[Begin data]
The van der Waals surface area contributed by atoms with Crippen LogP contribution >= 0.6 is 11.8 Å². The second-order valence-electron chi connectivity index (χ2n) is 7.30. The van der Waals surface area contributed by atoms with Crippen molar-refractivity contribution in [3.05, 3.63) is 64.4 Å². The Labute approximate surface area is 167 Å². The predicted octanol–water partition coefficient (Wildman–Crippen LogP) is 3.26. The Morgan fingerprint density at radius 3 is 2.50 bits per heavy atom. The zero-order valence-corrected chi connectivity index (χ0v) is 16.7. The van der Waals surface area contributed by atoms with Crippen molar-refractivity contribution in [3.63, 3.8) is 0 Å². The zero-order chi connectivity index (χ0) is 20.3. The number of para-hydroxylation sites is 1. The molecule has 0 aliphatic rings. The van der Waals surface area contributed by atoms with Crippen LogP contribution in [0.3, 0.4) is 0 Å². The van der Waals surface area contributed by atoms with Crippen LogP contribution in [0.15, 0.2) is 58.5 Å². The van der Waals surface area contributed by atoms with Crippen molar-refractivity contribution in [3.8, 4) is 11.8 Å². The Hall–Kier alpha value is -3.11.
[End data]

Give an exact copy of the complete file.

The van der Waals surface area contributed by atoms with Crippen LogP contribution >= 0.6 is 11.8 Å². The second-order valence-electron chi connectivity index (χ2n) is 7.30. The van der Waals surface area contributed by atoms with Crippen molar-refractivity contribution in [3.05, 3.63) is 64.4 Å². The Labute approximate surface area is 167 Å². The predicted octanol–water partition coefficient (Wildman–Crippen LogP) is 3.26. The Morgan fingerprint density at radius 3 is 2.50 bits per heavy atom. The zero-order valence-corrected chi connectivity index (χ0v) is 16.7. The van der Waals surface area contributed by atoms with Crippen molar-refractivity contribution in [3.63, 3.8) is 0 Å². The zero-order chi connectivity index (χ0) is 20.3. The number of para-hydroxylation sites is 1. The molecule has 0 aliphatic rings. The van der Waals surface area contributed by atoms with Crippen LogP contribution in [0.3, 0.4) is 0 Å². The van der Waals surface area contributed by atoms with Crippen LogP contribution in [0.15, 0.2) is 58.5 Å². The van der Waals surface area contributed by atoms with Crippen molar-refractivity contribution in [3.8, 4) is 11.8 Å². The Hall–Kier alpha value is -3.11.